Tim Cook announces hybrid work plan for Apple employees, three days per week inperson

Apple has laid out a formal plan to begin bringing all of its staff back to the office following more than a year of remote work prompted by the COVID-19 pandemic. In a memo sent to employees today, Tim Cook outlined that Apple expects staff to return to the office three days a week starting in early September. A hybrid approach will be taken until at least 2022.

In the memo, obtained by The Verge as well as Bloomberg’s Mark Gurman, Cook wrote that most employees will be asked to come into the office on Mondays, Tuesdays, and Thursdays. They will be able to work remotely, if they so desire, on Wednesdays and Fridays. Certain teams will be required to return to in-person work four to five days per week, according to Cook.

“For all that we’ve been able to achieve while many of us have been separated, the truth is that there has been something essential missing from this past year: each other,” he said. “Video conference calling has narrowed the distance between us, to be sure, but there are things it simply cannot replicate.”

Cook also noted in the email that employees will be able to work remotely for up to two weeks per year, in addition to the weekly schedule. this will allow employees “to be closer to family and loved ones, find a change of scenery, manage unexpected travel, or a different reason all your own.”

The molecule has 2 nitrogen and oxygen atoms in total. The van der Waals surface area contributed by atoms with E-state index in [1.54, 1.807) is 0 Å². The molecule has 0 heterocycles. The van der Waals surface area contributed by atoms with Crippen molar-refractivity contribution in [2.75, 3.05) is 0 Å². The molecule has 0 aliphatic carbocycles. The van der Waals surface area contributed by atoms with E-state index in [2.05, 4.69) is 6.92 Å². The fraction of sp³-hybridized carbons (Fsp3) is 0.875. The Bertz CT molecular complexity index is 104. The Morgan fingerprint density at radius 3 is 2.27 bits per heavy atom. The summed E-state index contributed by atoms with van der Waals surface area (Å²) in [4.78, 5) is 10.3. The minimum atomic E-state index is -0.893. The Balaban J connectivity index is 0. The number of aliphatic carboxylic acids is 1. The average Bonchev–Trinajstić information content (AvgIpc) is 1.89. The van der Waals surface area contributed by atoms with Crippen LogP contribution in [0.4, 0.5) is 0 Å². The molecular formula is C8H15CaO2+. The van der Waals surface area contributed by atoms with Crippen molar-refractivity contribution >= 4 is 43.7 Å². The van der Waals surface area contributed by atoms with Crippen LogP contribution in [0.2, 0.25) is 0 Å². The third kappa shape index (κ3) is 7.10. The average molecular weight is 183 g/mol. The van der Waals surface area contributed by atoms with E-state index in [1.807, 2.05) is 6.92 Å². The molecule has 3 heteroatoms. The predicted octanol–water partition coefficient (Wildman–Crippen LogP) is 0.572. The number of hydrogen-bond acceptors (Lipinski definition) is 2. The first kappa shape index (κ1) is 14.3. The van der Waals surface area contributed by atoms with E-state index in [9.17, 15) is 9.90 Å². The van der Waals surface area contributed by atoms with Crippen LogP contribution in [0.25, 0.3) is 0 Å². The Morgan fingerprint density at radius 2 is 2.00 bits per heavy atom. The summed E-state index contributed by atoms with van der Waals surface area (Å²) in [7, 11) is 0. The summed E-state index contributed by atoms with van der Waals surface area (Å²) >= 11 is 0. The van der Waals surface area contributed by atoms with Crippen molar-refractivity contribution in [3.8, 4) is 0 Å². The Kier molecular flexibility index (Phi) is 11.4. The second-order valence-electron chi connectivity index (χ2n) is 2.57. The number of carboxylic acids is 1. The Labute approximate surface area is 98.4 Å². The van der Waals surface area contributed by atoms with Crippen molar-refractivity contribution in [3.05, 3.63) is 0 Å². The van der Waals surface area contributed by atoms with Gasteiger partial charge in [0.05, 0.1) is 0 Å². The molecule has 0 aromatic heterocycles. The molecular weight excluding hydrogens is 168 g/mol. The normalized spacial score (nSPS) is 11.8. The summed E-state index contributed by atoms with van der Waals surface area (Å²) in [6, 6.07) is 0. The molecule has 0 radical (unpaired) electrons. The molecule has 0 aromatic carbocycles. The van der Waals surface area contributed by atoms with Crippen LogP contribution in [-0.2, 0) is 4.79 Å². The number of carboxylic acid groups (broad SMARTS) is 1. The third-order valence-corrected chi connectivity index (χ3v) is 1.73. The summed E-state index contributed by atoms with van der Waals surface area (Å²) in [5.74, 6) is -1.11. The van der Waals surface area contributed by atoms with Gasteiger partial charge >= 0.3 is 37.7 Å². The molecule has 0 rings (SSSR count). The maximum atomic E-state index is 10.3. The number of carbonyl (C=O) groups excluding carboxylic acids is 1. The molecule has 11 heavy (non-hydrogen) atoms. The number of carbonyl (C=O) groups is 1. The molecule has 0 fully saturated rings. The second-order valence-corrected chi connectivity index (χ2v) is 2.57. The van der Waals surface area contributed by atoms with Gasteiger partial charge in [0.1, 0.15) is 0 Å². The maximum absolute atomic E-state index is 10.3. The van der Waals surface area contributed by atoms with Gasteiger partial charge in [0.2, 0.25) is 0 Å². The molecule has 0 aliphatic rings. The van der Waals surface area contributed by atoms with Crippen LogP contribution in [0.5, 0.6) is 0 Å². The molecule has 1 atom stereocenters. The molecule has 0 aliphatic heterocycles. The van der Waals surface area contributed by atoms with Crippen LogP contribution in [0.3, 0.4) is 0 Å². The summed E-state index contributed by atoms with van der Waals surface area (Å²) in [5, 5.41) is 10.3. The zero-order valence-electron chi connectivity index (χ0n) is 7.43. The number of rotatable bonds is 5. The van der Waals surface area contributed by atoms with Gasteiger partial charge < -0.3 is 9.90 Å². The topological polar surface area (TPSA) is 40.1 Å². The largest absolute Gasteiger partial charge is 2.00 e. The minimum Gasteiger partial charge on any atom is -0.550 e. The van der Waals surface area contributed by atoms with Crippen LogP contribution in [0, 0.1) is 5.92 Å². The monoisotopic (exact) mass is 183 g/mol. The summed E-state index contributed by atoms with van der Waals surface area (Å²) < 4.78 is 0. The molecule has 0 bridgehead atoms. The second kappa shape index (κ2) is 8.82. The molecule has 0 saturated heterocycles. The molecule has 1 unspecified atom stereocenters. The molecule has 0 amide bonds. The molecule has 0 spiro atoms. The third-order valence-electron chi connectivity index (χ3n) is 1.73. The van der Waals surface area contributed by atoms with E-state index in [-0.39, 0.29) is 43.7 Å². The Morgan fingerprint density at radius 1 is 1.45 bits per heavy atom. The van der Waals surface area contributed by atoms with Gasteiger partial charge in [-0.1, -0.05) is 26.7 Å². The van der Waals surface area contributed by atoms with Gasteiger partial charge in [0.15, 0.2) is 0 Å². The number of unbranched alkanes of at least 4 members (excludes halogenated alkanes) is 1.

This hybrid approach is being considered a “pilot,” according to Cook, and will be reevaluated sometime in 2022.

“For now, let me simply say that I look forward to seeing your faces,” he said in closing. “I know I’m not alone in missing the hum of activity, the energy, creativity and collaboration of our in-person meetings and the sense of community we’ve all built.”

As The Verge explains, this approach is more relaxed than Apple traditionally has been toward remote work. It still, however, is more stringent than other tech giants such as Google and Facebook, who will allow a larger percentage of employees to work remotely indefinitely.

Source: 9to5mac.com